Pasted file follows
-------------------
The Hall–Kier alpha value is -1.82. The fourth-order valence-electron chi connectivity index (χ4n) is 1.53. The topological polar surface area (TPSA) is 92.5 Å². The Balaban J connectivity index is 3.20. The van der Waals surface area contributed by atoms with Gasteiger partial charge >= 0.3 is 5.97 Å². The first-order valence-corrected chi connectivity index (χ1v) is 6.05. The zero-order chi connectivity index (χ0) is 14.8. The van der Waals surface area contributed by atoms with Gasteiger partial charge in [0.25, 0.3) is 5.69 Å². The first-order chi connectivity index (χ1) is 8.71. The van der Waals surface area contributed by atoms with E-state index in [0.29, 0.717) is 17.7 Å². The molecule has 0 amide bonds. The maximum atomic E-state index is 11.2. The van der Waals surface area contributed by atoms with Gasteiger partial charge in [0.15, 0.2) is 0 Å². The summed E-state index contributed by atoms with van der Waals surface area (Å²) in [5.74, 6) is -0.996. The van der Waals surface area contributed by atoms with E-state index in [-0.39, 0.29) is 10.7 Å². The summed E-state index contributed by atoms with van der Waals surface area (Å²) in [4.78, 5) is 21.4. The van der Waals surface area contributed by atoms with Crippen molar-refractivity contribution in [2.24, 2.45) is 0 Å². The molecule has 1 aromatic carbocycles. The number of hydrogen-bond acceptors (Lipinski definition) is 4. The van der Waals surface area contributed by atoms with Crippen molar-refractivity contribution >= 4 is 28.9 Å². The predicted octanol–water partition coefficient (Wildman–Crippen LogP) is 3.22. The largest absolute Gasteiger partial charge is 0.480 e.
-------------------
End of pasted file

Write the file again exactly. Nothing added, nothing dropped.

The Hall–Kier alpha value is -1.82. The fourth-order valence-electron chi connectivity index (χ4n) is 1.53. The topological polar surface area (TPSA) is 92.5 Å². The Balaban J connectivity index is 3.20. The van der Waals surface area contributed by atoms with Gasteiger partial charge >= 0.3 is 5.97 Å². The first-order valence-corrected chi connectivity index (χ1v) is 6.05. The zero-order chi connectivity index (χ0) is 14.8. The van der Waals surface area contributed by atoms with Gasteiger partial charge in [0.25, 0.3) is 5.69 Å². The first-order chi connectivity index (χ1) is 8.71. The van der Waals surface area contributed by atoms with E-state index in [0.29, 0.717) is 17.7 Å². The molecule has 0 amide bonds. The maximum atomic E-state index is 11.2. The van der Waals surface area contributed by atoms with Gasteiger partial charge in [0.15, 0.2) is 0 Å². The summed E-state index contributed by atoms with van der Waals surface area (Å²) in [5.74, 6) is -0.996. The van der Waals surface area contributed by atoms with E-state index in [-0.39, 0.29) is 10.7 Å². The summed E-state index contributed by atoms with van der Waals surface area (Å²) in [4.78, 5) is 21.4. The van der Waals surface area contributed by atoms with Crippen molar-refractivity contribution in [2.24, 2.45) is 0 Å². The molecule has 1 aromatic carbocycles. The number of hydrogen-bond acceptors (Lipinski definition) is 4. The van der Waals surface area contributed by atoms with Crippen molar-refractivity contribution >= 4 is 28.9 Å². The predicted octanol–water partition coefficient (Wildman–Crippen LogP) is 3.22. The largest absolute Gasteiger partial charge is 0.480 e.